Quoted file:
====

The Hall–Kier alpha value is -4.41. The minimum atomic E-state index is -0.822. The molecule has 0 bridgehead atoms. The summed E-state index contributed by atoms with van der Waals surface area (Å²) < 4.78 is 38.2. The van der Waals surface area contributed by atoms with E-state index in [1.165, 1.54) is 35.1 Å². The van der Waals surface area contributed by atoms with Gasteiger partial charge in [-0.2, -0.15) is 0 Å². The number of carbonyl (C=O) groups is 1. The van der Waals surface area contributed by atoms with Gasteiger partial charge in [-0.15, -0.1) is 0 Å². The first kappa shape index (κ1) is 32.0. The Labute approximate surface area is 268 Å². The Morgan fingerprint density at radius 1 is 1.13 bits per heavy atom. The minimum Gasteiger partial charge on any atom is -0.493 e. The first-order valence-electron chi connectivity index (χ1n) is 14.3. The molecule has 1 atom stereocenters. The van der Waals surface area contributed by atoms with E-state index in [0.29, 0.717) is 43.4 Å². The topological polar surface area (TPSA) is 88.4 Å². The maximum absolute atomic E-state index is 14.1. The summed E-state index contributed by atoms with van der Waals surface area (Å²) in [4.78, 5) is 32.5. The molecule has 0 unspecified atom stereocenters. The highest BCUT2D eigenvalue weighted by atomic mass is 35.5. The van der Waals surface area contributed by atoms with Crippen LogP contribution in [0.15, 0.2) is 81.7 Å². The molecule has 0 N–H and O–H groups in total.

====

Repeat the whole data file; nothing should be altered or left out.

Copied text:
The Hall–Kier alpha value is -4.41. The minimum atomic E-state index is -0.822. The molecule has 0 bridgehead atoms. The summed E-state index contributed by atoms with van der Waals surface area (Å²) < 4.78 is 38.2. The van der Waals surface area contributed by atoms with E-state index in [1.165, 1.54) is 35.1 Å². The van der Waals surface area contributed by atoms with Gasteiger partial charge in [-0.2, -0.15) is 0 Å². The number of carbonyl (C=O) groups is 1. The van der Waals surface area contributed by atoms with Gasteiger partial charge in [-0.15, -0.1) is 0 Å². The first kappa shape index (κ1) is 32.0. The Labute approximate surface area is 268 Å². The Morgan fingerprint density at radius 1 is 1.13 bits per heavy atom. The minimum Gasteiger partial charge on any atom is -0.493 e. The first-order valence-electron chi connectivity index (χ1n) is 14.3. The molecule has 1 atom stereocenters. The van der Waals surface area contributed by atoms with E-state index in [0.29, 0.717) is 43.4 Å². The topological polar surface area (TPSA) is 88.4 Å². The maximum absolute atomic E-state index is 14.1. The summed E-state index contributed by atoms with van der Waals surface area (Å²) in [4.78, 5) is 32.5. The molecule has 0 unspecified atom stereocenters. The highest BCUT2D eigenvalue weighted by atomic mass is 35.5. The van der Waals surface area contributed by atoms with Crippen LogP contribution in [0.15, 0.2) is 81.7 Å². The molecule has 0 N–H and O–H groups in total.